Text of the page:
If you like it, save it!
Save and organize all of the stuff you love in one place.Got it!
If you like something…
Click the heart, it's called favoriting. Favorite the stuff you like.Got it!
You might imagine that making a chocolate version of a favorite non-chocolate cookie (or cake, or whatever) is not only a splendid idea, but also simply a matter of adding cocoa powder or melted chocolate to dough or batter. If it were only that simple! That's why I keep my food processor on the counter. What?
Both cocoa and melted chocolate change the texture of whatever you add them. When cocoa is added to a batter or dough, we normally have to subtract some flour and add some sugar. That’s not too hard to figure out, though it may take a couple of trials. But, the texture that results from adding cocoa is not always as good as the original non-chocolate version.
Adding melted chocolate can be more disappointing still. Chocolate that’s melted and mixed into a dough or batter can make the crumb of a cookie or cake dense and hard. This is because the fat in the chocolate (cocoa butter) melts at a higher temperature than butter and sets up harder at room temperature than butter, so that a cookie that used to be tender (or a cake that used to be moist) can suddenly feel dry and almost stale in your mouth. Who wants that?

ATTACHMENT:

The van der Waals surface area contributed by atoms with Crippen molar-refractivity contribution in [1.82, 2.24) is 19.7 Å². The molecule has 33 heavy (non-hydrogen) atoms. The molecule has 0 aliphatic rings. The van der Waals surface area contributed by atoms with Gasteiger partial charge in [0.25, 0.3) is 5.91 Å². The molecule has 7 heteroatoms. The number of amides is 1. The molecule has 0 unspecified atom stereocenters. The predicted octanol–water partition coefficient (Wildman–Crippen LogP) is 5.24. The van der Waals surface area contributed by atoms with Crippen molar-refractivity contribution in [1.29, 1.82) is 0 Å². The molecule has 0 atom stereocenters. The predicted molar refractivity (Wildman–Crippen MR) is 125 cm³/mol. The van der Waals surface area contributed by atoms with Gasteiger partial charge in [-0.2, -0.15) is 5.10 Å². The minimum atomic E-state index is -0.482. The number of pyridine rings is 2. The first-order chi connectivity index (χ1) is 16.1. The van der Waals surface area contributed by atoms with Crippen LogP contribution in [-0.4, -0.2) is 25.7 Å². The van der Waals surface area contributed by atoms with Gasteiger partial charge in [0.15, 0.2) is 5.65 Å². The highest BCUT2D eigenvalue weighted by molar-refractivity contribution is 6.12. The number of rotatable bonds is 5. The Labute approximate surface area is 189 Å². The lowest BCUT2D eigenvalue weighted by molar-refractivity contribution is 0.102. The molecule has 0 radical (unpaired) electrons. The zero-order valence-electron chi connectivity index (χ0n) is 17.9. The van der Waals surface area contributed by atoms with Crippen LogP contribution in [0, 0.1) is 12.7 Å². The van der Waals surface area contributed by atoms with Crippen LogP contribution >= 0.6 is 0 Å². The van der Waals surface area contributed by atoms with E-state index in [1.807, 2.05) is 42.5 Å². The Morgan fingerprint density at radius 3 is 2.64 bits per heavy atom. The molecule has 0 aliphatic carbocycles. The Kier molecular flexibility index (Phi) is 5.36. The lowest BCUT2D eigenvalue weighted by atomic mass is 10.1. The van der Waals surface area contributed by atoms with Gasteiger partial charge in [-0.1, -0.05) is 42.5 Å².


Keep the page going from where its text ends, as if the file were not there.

One great (and pretty easy) trick for adding chocolate without destroying the crumb of a tender cookie or the texture of a moist cake is to chop or pulverize chocolate into tiny bits—smaller than mini chocolate chips—and mix or fold those bits into the dough or batter. Mingling bits of chocolate in the dough, rather than melting and mixing it in, prevents the ingredients (especially the flour particles) from becoming completely coated with the cocoa butter in the chocolate. As a result, you get the better of two worlds—the great texture of the original cookie (or what have you) and lots of chocolate flavor from all of those tiny bits of chocolate.
The shortbread recipe that follows is a good example. For another example, try my chocolate tea cakes. Meanwhile, don’t think you’ve heard the end of the discussion, as I’m working on a chocolate chiffon cake makeover this very minute (coming soon!).
- 1 (11-12 ounce) bag (311-340 grams) dark chocolate chips
- 3/4 cup plus 2 tablespoons (140 grams) gluten-free oat flour
- 1/3 cup (50 grams) white rice flour
- 1/4 cup (50 grams) sugar
- 3/8 teaspoon salt (I use fine sea salt)
- 1/8 teaspoon baking soda
- 4 tablespoons (60 grams) cream cheese, softened
- 12 tablespoons (170 grams) unsalted butter, softened
- 1 tablespoon water